HomeTechnical ReviewsGSX-R1000 Project: Part 4 Dymag Carbon-Magnesium Wheels

GSX-R1000 Project: Part 4 Dymag Carbon-Magnesium Wheels

Part1:UndertailPart2:Race ExhaustPart3:Brakes


GSX-R1000 Project: Part 4 Dymag Carbon-Magnesium Wheels
By Don Smith

As much as we have grown to like our latest project bike, it still didn’t have the visual appeal we were looking for. The Leo Vince exhaust really helped the look, sound and performance, but something was still missing. If you read the earlier installments of this series, you can see that we also added a very good looking HotBodies hugger and undertail kit, and both of those also made a big difference when compared to the stocker.





But we wanted a bike that really made a visual statement without the bling-bling that is ubiquitous in the sport bike world these days. Plus we wanted everything added to the bike to have a real function as opposed to a bunch of do-nothing bolt-ons. After some careful consideration, we decided that custom lightweight wheels would satisfy both goals. Dating all the way back to the original 1999 Hayabusa project bike (http://www.dragbike.com/news/features/hayabusa_dymag.htm) we did here on Dragbike, we have always had great results from Dymag wheels. Since then we have used cast magnesium Dymags on a 209mph Turbo Hayabusa, full carbon Dymags were used on the 218mph Turbo ZX-12R Kawasaki, and we used the new forged magnesium wheels on a nitrous 1397cc Busa that went 213mph.

If that is not proof enough for you, check out Dave Owen’s 220+ mph Hayabusa and Rich Yancy’s 260+mph Hayabusa. The common thread here is that all these incredibly fast and powerful bikes are all running on Dymag wheels. So, with that kind of history, how could we pick anything else? The only option now was which style and color to get the look we wanted. Since we had already used many of the styles Dymag produces, we realized we had not tried the dual material wheel made from Magnesium and Carbon fiber. After looking through the various options visible online at www.oncycles.com (800.689.7447), we finally settled on the five-spoke carbon magnesium wheel.

The outer hoop of the wheel, where weight has the biggest effect on moment of inertia and handling, is made from carbon fiber. This wheel is fabricated from a one-piece carbon fiber rim, while the center spokes and hub are made from high purity cast magnesium. The rear wheel includes an integral cush-drive and your choice of gearing in the form of a lightweight aluminum alloy rear sprocket.

Unlike other lightweight, race-style wheels, Dymag goes the extra step to make sure their wheels will pass BS, DOT-E and JWL standards for road use. Many of the lower cost competitors in this market do not manufacturer their wheels to these standards, which often results in failures. In our years of having these mounted on many high horsepower/high torque bikes, there has not been one single failure of any type. In our case, these bikes have been drag raced, street raced and set numerous land speed records.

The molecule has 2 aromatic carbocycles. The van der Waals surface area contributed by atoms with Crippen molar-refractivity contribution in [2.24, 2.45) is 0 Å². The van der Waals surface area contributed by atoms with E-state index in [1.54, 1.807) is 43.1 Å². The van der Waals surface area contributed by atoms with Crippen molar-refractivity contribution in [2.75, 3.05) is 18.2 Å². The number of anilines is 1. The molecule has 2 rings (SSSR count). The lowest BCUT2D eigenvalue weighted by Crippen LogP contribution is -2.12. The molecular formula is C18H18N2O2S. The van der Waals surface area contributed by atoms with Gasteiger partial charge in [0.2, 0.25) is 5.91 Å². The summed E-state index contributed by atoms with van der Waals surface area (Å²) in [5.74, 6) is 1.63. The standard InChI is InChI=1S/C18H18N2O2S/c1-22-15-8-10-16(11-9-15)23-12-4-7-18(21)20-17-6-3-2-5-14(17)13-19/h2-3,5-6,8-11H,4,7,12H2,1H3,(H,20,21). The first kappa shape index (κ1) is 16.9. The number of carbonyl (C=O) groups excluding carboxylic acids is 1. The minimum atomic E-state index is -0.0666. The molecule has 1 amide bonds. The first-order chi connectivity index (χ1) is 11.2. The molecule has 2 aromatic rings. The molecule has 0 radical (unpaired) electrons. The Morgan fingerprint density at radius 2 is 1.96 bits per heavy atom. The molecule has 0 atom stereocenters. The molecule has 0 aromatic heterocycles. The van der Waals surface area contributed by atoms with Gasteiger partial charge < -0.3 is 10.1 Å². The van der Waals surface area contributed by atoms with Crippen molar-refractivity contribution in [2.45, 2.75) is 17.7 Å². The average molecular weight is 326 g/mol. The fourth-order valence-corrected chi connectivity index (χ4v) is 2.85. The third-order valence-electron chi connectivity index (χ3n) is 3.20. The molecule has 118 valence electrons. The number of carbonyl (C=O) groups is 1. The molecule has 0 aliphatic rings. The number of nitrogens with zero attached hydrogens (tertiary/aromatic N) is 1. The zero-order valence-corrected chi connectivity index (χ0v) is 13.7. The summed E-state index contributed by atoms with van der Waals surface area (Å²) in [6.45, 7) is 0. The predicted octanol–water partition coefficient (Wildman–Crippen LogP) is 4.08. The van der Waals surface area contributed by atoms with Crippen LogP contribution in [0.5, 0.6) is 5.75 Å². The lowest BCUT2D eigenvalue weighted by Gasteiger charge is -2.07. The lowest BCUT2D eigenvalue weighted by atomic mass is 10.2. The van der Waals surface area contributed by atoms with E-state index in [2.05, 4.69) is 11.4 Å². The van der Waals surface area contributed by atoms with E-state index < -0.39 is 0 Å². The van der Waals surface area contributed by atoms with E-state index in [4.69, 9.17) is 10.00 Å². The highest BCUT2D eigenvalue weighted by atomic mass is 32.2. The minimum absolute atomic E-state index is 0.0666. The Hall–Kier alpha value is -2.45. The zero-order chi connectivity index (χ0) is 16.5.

After looking through the 14 available color options, we decided that the red powdercoat would be the perfect compliment to the red and black paint scheme on the bike. On this wheel, only the magnesium spokes and hub carry the color, while the outer rim made from carbon is left to show its natural color. The contrast between the glossy red and black carbon make for a dramatic look.

For this application, we did not change wheel size from the factory. Since the factory engineers already made all the necessary calculations, we decided that the 3.5” front and 6” rear would be perfect and placed our order. Retail on our wheels was $2885, and much to our surprise, turnaround was exactly as quoted on the website (4-5 weeks).

Once the wheels arrived, we unboxed them and immediately placed them on the NIST calibrated scales at the Dragbike.com race shop. Next we carefully mounted up a set of the new Pirelli Diablo Corse III tires (www.pirelli-moto.com) and installed everything on the bike. Then, in order to have a comparison to stock, we then weighed the factory wheels as well. After looking at the data from the factory wheels, it is clear that Suzuki has made a conscious effort to reduce the weight of these wheels when compared to similar sportbikes from just a few years ago, making the job of further reducing weight even more difficult than ever before. The total weight loss came in at an impressive 5 lbs. 14 oz. total.

Even more impressive than that is the fact that the weight of these wheels is mainly centralized around the hub area and not at the outer rim where it would actually causes more detrimental effects on handling. This is the beauty of using carbon fiber for the outer rim and magnesium at the critical torque handling hub area.

Once on the road, the new Dymags laced up with the Pirelli tires were found to be a great combination. Not only does the bike feel like it lost 20 lbs. when riding through the twisties due to the lighter rotating mass of the wheels, but it also feels like the tires are wrapped in fly paper. After a normal warm up period, the tires inspire a lot of confidence, and we never felt any transition between the softer side and the more mileage-oriented center section.

In this case, beauty is more than skin deep. Not only did the two-tone Dymag wheels give us the drop dead sexy look we wanted, they really made an improvement in handling along with the Pirelli tires. If you are looking for the ultimate performance accessory for your bike, you should strongly consider this setup.

Part1:UndertailPart2:Race ExhaustPart3:Brakes

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